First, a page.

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Egypt's Morality Crackdown Targets Female Dancers

In an online video, Suha Mohamed Ali — known as Egypt's Shakira — is dressed in a schoolgirl uniform and shaking her hips. She dips low and sings and dances suggestively with vegetables. "If you want hot pepper," she sings, "I'll buy it ground."

In another video, Dalia Kamal Youssef, known as Pardis, dances with a squeegee. She's wearing gaudy, revealing outfits as she sings about wanting a man.

The videos are definitely tacky; some would say tasteless. In Egypt, they're also criminal. Both women were recently sentenced to six months in jail for inciting debauchery.

Their sentences aren't unique. Human rights researchers say Egypt's morality police have been working in overdrive for the past two years. Hundreds of gay and transgender people had been targeted and arrested by the state before the campaign recently widened to include dancers, accused of inciting debauchery or prostitution.

The morality crackdown has come after the ouster in 2013 of an Islamist government by a military-backed state. "It is a battle of who is the representative of real Islam," said Dalia Abd El-Hameed, a researcher at the Egyptian Initiative for Personal Rights, a human rights group.

Abd El-Hameed says she's tracked more than 200 cases of people accused of being gay and arrested for debauchery or similar charges by morality police since 2013. She says it's a disturbing pattern. Police "would target gays and transgender people in some cases, and then after that, they would turn to dancers and dancers-slash-prostitutes," she says. "They would always, whether they are dancers, whether they are trans or gays, they would always be accused of prostitution or debauchery, you know."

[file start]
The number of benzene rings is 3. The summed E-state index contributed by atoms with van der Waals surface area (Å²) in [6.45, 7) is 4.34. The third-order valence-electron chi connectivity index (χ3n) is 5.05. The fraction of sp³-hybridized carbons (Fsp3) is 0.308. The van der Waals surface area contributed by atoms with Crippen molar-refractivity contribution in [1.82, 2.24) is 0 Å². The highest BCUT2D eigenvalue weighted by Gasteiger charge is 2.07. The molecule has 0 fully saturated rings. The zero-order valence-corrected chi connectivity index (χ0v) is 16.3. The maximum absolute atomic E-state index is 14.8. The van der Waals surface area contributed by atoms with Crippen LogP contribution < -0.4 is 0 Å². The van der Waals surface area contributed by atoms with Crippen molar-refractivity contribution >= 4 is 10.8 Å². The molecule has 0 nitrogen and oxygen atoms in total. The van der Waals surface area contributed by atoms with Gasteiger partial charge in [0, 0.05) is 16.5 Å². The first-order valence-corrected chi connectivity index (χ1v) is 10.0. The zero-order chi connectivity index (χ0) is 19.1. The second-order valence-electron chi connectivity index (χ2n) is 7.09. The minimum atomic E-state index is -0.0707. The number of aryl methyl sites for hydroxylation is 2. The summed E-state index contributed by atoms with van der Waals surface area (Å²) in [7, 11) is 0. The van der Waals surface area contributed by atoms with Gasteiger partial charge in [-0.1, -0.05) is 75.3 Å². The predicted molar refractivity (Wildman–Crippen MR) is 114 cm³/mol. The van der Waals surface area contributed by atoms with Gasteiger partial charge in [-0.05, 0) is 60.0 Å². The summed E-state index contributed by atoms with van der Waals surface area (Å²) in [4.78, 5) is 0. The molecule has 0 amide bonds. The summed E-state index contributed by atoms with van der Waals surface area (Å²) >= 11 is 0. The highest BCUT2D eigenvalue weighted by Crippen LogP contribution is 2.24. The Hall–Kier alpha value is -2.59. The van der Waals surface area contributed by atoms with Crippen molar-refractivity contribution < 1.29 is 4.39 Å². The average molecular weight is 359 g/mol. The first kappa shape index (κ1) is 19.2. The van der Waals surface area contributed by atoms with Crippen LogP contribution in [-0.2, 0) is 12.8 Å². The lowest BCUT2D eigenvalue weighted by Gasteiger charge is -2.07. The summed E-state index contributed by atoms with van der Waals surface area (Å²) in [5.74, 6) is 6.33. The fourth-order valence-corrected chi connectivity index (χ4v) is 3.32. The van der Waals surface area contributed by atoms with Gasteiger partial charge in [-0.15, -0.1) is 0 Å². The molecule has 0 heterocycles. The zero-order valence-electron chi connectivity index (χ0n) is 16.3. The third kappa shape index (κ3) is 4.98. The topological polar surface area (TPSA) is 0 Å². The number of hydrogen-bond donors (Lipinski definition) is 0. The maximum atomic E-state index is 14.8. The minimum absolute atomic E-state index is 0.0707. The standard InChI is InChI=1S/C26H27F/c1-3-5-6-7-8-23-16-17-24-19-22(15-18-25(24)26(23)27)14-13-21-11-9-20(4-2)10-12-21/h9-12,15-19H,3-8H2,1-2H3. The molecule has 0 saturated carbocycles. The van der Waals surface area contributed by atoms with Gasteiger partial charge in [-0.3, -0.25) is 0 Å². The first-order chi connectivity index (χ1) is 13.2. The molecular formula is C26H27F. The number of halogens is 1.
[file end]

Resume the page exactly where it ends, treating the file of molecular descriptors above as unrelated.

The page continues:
Shakira and Pardis aren't the only women whose dance moves have recently landed them in jail. Another dancer was imprisoned for performing in an outfit made from the Egyptian flag. Yet another was jailed for the low-cut, short dresses she wore as she shimmied and sang about male gropers.

The surprising part of this is that the uptick in morality cases started after the ouster of Egypt's first elected president, Mohamed Morsi, an Islamist from the Muslim Brotherhood. He was accused of trying to take the state backward and of supporting extremism, and is now on death row in an Egyptian prison.

Abd El Hameed says the military-backed government of Abdel-Fattah el-Sissi is trying to prove it is the real guardian of morality and Islam — not the ousted Islamists in the Brotherhood or extremists in militant groups like ISIS.

"What we discovered is that this is a continuous attempt to create moral panic," she says.

The state is using all its weapons to push the agenda. The religious affairs ministry issues statements saying Egypt won't accept perversion and that morality will be protected. State-aligned media are hyping coverage of sex scandals and so-called morality cases.

And recently, the Egyptian musicians syndicate implemented a dress code for female singers, banning "revealing clothing."

Khaled Bayoumi, a singer and member of the union, says the syndicate is just implementing longstanding rules. He says the rules are there to "protect" artists, citing an example of a Lebanese singer who was harassed at a concert in Egypt because of her skimpy outfit.

"Egypt is the Hollywood of the Middle East," he says. "It is the center of music and film. And it's the syndicate's responsibility to protect it from being cheapened. "

Then he breaks into song. His music, he says, is an example of that classic Egyptian art.

Copyright 2021 NPR. To see more, visit

Leila Fadel is a national correspondent for NPR based in Los Angeles, covering issues of culture, diversity, and race.
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